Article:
Impact of COVID-19: An IP Office Perspective

Next, Chris Harrison, Head of IP Analytics and Data Insights at United Kingdom Intellectual Property Office (‘UKIPO’) described the pandemic’s effect on UKIPO and generally on IP.

The UK was hit badly by COVID-19, with nearly 1400 daily deaths during the second wave (January 2021). The economy also took the brunt of 3 national lockdowns. However, UKIPO leveraged its recent IP modernization activities to quickly transition to remote working with changes in workflow, such as moving from fax to electronic issuance of official correspondence. Confronting the pandemic, UKIPO declared ‘interrupted days’ from March 24 to July 29, 2020. They extended document filing or opposition deadlines falling between these days and temporarily changed renewal fees to offer flexibility to businesses affected by pandemic. Workplaces adapted such measures as virtual recruitment and staff mental health and wellbeing initiatives.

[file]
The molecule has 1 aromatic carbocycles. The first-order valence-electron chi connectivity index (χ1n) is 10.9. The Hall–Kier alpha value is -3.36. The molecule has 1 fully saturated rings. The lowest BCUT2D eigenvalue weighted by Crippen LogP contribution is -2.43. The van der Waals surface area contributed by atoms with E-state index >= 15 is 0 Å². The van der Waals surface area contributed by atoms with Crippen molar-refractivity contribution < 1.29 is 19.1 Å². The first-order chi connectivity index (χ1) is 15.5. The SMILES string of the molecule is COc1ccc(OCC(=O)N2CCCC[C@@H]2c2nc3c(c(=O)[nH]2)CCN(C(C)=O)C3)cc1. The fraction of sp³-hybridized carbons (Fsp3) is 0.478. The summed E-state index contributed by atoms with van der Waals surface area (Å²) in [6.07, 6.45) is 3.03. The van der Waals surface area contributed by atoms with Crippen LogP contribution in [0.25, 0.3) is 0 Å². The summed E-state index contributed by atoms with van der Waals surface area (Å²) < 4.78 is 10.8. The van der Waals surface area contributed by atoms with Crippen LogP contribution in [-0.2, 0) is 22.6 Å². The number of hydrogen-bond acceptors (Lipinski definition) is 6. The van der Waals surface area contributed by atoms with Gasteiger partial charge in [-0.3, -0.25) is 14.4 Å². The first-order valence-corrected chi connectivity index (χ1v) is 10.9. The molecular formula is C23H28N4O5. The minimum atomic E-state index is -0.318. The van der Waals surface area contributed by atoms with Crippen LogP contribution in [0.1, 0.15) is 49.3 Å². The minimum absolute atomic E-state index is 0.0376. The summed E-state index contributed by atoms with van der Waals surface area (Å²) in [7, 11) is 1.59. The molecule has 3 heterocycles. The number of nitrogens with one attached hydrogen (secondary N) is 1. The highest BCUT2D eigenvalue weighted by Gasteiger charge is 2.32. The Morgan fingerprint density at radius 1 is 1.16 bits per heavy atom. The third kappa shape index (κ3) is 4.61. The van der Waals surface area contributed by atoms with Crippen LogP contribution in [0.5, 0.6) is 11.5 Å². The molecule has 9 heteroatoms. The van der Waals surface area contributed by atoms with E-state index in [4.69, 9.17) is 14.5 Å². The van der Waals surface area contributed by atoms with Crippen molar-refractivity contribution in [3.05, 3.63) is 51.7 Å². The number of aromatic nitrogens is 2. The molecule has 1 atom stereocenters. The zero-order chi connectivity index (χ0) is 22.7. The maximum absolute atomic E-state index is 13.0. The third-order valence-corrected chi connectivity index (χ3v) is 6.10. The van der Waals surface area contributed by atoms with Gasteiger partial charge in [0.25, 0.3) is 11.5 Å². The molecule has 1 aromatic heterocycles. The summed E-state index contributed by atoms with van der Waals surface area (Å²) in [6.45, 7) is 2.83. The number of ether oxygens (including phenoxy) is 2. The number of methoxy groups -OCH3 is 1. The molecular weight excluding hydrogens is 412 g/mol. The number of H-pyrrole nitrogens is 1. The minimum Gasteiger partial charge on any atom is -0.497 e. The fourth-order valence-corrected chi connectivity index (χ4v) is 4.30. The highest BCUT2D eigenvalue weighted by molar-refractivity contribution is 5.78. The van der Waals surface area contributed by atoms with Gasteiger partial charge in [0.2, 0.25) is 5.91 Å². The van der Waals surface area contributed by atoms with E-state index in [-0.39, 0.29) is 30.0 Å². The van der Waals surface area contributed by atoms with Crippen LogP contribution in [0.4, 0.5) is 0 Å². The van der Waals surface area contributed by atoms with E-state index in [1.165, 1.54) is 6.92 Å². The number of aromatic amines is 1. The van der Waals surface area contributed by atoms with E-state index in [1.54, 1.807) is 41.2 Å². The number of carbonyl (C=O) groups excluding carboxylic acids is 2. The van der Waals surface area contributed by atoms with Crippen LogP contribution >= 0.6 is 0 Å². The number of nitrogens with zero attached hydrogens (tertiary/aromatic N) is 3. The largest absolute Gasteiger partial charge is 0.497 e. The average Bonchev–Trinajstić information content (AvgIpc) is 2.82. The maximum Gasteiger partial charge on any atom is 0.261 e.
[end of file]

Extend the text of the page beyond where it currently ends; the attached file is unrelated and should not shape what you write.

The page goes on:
Evaluating COVID-19’s impact on UKIPO’s core services, design and patent application filing increased slightly during the pandemic, while trademark filings increased significantly. Similarly, patent and design grants followed normal trends, but trademark registrations dipped before rising sharply in August 2020. Examiner productivity increased as well. The UK ranked 2nd among the world’s fastest growing trademark registers (31% growth in 2019-20). Comparatively, trademark filings in Canada declined. The reason for unprecedented growth in global trademark trends during the pandemic is unclear, with some indication of increased investment in new brands. This will be curious to investigate, especially because market shocks like a pandemic tend to decrease new filings. UKIPO is deeply invested in researching factors that drive IP demand and filings.

In summary, UKIPO responded promptly to the pandemic with formal, staffing and customer-oriented changes which helped increase productivity.

ExploreIP: Leveraging Public Sector IP for Commercialization

The final presenters were Heather Hossie, Director of IP, and Petra Hudakova, Senior Policy Analyst – Project Manager at ExploreIP, both from ISED. They discussed the ExploreIP project, Canada’s intellectual property marketplace.